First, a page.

At first, HTI was one of the small Islamist groups, but its attractiveness surged after increased state pressure on Islam, which made HTI one of the largest and powerful opposition group in the country, with up to 20,000 members. It operates through a network of underground mosques in the suburban areas of the Ferghana Valley and social networks are widely used to spread ideology.

Andijan, the largest city of the Ferghana Valley, in the Soviet years was an important industrial city of Uzbekistan, where most of the working class was concentrated. Consequently, the arrest of members of local entrepreneurs along with members of the HTI in 2004 provoked mass protests in May 2005, which the Karimov regime severely suppressed with the help of military force. Karimov initially accused the IMU of organizing protests and then called the protesters members of the HTI. The negative assessment of these events and the subsequent imposition of sanctions against Uzbekistan by the European Union and the United States, lead to a change in the country's political course and the closure of the U.S. military base in Khanabad.



Islam in Central Asia has always been linked with local folk customs and traditions, the prominence of which is also tied to the dominance of the Hanafi madhab (school of Islamic jurisprudence) in the region (Migacheva & Bryan, 2018, p.69). After the collapse of the USSR, the socio-economic situation in the republics of Central Asia, with the exception of Kazakhstan, deteriorated sharply, which created auspicious conditions for the active inclusion of Islam in the political life of the republics, which in turn strengthened the destabilizing factor of religion.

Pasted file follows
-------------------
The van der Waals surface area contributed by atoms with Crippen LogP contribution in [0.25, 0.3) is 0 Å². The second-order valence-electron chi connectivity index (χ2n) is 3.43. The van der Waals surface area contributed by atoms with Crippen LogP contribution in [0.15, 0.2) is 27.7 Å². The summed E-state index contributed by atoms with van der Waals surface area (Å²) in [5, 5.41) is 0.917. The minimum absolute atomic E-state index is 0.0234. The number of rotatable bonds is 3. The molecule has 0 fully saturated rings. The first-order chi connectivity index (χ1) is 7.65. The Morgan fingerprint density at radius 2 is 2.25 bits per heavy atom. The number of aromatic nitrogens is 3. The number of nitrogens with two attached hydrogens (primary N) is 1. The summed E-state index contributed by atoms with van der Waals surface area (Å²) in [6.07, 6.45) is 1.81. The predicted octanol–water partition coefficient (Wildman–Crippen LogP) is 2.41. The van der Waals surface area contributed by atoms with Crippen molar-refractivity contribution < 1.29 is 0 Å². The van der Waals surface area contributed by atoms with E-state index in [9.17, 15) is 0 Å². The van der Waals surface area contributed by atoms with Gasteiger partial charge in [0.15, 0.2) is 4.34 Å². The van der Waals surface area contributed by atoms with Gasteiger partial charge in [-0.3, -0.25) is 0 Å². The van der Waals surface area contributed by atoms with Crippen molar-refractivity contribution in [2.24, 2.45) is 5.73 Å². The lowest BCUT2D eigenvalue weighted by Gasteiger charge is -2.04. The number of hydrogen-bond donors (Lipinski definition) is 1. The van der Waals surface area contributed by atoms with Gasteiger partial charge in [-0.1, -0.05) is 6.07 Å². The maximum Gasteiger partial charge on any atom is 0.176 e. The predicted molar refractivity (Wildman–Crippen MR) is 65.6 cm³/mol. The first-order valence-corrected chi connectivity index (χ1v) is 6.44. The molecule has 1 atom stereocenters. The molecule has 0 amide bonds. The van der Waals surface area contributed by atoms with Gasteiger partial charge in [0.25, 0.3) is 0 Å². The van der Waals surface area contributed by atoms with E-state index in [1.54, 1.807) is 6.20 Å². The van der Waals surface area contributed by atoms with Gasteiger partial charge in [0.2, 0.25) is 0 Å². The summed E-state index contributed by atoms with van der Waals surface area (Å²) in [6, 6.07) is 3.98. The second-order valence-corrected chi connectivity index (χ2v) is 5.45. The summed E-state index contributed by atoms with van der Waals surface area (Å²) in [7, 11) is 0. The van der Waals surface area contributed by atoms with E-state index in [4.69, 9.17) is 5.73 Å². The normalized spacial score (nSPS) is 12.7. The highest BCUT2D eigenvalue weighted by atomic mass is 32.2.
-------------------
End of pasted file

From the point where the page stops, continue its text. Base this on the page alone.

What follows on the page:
The political and military activity of the Islamists in Tajikistan and Uzbekistan has become the starting point for destabilization of political situation throughout Central Asia. In Tajikistan, they succeeded in creation of strong-armed groups based on the IRPT, which, after five years of war, became the only Islamist party in the region to achieve legal status and representation in parliament, which however continued until 2015. At the same time, in Uzbekistan religion was used to strengthen national statehood, which the IMU and Hizb ut-Tahrir extremist organizations effectively used to wreak havoc and terror both inside the country and abroad, particularly in Osh region of Kyrgyzstan.

Kazakhstan and Turkmenistan were least affected by radical Islam. A stable economy, low unemployment and a people’s commitment to a secular lifestyle have made Kazakhstan the most stable entity in Central Asia. While in Turkmenistan during the post-Soviet years, it would be more appropriate to talk about the political factor in the development of Islam, because not so much Islam influenced political processes, but vice versa (Beloglazov, 2013, p.201).